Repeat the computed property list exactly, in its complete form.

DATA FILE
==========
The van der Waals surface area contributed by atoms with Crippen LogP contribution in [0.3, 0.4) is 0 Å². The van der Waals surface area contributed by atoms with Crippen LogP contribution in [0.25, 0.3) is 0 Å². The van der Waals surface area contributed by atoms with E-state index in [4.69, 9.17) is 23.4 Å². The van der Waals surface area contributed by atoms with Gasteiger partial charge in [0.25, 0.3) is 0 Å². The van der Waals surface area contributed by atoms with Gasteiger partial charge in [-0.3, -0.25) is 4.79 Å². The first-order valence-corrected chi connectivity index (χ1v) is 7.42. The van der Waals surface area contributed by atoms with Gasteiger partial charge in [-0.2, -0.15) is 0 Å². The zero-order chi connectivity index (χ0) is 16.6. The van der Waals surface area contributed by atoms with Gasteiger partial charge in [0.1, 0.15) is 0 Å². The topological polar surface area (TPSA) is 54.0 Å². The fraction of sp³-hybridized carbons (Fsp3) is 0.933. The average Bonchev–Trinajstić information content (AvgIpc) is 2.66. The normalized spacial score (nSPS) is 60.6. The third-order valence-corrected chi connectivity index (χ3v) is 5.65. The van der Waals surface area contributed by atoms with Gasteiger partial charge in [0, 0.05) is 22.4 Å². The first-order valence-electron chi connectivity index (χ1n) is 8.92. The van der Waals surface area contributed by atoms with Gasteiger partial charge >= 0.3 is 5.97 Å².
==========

The van der Waals surface area contributed by atoms with Crippen LogP contribution in [0.3, 0.4) is 0 Å². The van der Waals surface area contributed by atoms with Crippen LogP contribution in [0.25, 0.3) is 0 Å². The van der Waals surface area contributed by atoms with E-state index in [4.69, 9.17) is 23.4 Å². The van der Waals surface area contributed by atoms with Gasteiger partial charge in [0.25, 0.3) is 0 Å². The van der Waals surface area contributed by atoms with Gasteiger partial charge in [-0.3, -0.25) is 4.79 Å². The first-order valence-corrected chi connectivity index (χ1v) is 7.42. The van der Waals surface area contributed by atoms with Gasteiger partial charge in [-0.2, -0.15) is 0 Å². The zero-order chi connectivity index (χ0) is 16.6. The van der Waals surface area contributed by atoms with Gasteiger partial charge in [0.1, 0.15) is 0 Å². The topological polar surface area (TPSA) is 54.0 Å². The fraction of sp³-hybridized carbons (Fsp3) is 0.933. The average Bonchev–Trinajstić information content (AvgIpc) is 2.66. The normalized spacial score (nSPS) is 60.6. The third-order valence-corrected chi connectivity index (χ3v) is 5.65. The van der Waals surface area contributed by atoms with Gasteiger partial charge in [0, 0.05) is 22.4 Å². The first-order valence-electron chi connectivity index (χ1n) is 8.92. The van der Waals surface area contributed by atoms with Gasteiger partial charge >= 0.3 is 5.97 Å².